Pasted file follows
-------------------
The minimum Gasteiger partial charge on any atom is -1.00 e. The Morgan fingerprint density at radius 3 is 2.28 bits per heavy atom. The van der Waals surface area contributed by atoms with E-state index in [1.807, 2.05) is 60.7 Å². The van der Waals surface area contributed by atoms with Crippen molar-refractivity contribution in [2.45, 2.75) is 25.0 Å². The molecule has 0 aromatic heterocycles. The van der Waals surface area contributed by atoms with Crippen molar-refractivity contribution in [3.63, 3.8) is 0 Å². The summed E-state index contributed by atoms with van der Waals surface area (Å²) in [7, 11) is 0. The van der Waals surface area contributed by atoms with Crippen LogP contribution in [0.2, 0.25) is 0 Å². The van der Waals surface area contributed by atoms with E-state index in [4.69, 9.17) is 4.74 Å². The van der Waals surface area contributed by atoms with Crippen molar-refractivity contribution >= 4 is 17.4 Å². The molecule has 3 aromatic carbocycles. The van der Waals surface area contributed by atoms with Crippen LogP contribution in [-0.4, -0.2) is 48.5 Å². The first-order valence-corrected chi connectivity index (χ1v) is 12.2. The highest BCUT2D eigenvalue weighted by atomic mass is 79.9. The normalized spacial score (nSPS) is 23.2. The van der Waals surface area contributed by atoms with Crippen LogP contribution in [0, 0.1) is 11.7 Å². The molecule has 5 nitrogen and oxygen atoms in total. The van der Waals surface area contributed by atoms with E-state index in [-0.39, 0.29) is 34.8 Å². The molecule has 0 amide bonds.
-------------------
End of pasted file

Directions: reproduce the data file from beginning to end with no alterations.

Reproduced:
The minimum Gasteiger partial charge on any atom is -1.00 e. The Morgan fingerprint density at radius 3 is 2.28 bits per heavy atom. The van der Waals surface area contributed by atoms with E-state index in [1.807, 2.05) is 60.7 Å². The van der Waals surface area contributed by atoms with Crippen molar-refractivity contribution in [2.45, 2.75) is 25.0 Å². The molecule has 0 aromatic heterocycles. The van der Waals surface area contributed by atoms with Crippen molar-refractivity contribution in [3.63, 3.8) is 0 Å². The summed E-state index contributed by atoms with van der Waals surface area (Å²) in [7, 11) is 0. The van der Waals surface area contributed by atoms with Crippen LogP contribution in [0.2, 0.25) is 0 Å². The van der Waals surface area contributed by atoms with E-state index in [4.69, 9.17) is 4.74 Å². The van der Waals surface area contributed by atoms with Crippen molar-refractivity contribution >= 4 is 17.4 Å². The molecule has 3 aromatic carbocycles. The van der Waals surface area contributed by atoms with Crippen LogP contribution in [-0.4, -0.2) is 48.5 Å². The first-order valence-corrected chi connectivity index (χ1v) is 12.2. The highest BCUT2D eigenvalue weighted by atomic mass is 79.9. The normalized spacial score (nSPS) is 23.2. The van der Waals surface area contributed by atoms with Crippen LogP contribution in [0, 0.1) is 11.7 Å². The molecule has 5 nitrogen and oxygen atoms in total. The van der Waals surface area contributed by atoms with E-state index in [-0.39, 0.29) is 34.8 Å². The molecule has 0 amide bonds.